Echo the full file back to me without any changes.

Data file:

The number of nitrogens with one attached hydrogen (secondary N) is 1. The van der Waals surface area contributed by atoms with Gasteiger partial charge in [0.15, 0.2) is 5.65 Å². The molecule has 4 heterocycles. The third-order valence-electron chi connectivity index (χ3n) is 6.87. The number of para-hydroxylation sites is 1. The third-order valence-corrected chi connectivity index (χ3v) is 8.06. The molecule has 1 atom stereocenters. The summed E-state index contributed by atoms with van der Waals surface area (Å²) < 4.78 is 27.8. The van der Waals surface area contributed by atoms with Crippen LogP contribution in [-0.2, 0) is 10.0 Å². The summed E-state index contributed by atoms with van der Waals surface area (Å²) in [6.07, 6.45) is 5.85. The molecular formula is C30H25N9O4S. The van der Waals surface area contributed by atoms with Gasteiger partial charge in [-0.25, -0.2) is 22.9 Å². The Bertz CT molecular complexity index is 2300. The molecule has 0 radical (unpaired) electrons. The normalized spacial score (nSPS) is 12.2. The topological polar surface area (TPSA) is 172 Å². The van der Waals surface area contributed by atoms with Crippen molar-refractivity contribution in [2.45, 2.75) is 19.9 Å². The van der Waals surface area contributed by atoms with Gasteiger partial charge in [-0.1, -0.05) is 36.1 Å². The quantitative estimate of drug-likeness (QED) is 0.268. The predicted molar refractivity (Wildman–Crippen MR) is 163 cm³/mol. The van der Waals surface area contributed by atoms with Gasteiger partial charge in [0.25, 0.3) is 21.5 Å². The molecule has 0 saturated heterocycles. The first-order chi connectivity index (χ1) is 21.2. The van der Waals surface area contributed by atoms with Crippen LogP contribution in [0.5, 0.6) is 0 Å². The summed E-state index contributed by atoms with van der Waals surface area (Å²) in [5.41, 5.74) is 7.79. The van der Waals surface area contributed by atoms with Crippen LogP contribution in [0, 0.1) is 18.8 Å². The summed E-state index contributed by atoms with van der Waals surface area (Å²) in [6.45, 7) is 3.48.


The number of nitrogens with one attached hydrogen (secondary N) is 1. The van der Waals surface area contributed by atoms with Gasteiger partial charge in [0.15, 0.2) is 5.65 Å². The molecule has 4 heterocycles. The third-order valence-electron chi connectivity index (χ3n) is 6.87. The number of para-hydroxylation sites is 1. The third-order valence-corrected chi connectivity index (χ3v) is 8.06. The molecule has 1 atom stereocenters. The summed E-state index contributed by atoms with van der Waals surface area (Å²) < 4.78 is 27.8. The van der Waals surface area contributed by atoms with Crippen LogP contribution in [-0.2, 0) is 10.0 Å². The summed E-state index contributed by atoms with van der Waals surface area (Å²) in [6.07, 6.45) is 5.85. The molecular formula is C30H25N9O4S. The van der Waals surface area contributed by atoms with Gasteiger partial charge in [-0.25, -0.2) is 22.9 Å². The Bertz CT molecular complexity index is 2300. The molecule has 0 radical (unpaired) electrons. The normalized spacial score (nSPS) is 12.2. The topological polar surface area (TPSA) is 172 Å². The van der Waals surface area contributed by atoms with Crippen molar-refractivity contribution in [2.45, 2.75) is 19.9 Å². The van der Waals surface area contributed by atoms with Gasteiger partial charge in [-0.1, -0.05) is 36.1 Å². The quantitative estimate of drug-likeness (QED) is 0.268. The predicted molar refractivity (Wildman–Crippen MR) is 163 cm³/mol. The van der Waals surface area contributed by atoms with Gasteiger partial charge in [0.25, 0.3) is 21.5 Å². The molecule has 0 saturated heterocycles. The first-order chi connectivity index (χ1) is 21.2. The van der Waals surface area contributed by atoms with Crippen LogP contribution in [0.5, 0.6) is 0 Å². The summed E-state index contributed by atoms with van der Waals surface area (Å²) in [5.41, 5.74) is 7.79. The van der Waals surface area contributed by atoms with Crippen LogP contribution in [0, 0.1) is 18.8 Å². The summed E-state index contributed by atoms with van der Waals surface area (Å²) in [6.45, 7) is 3.48.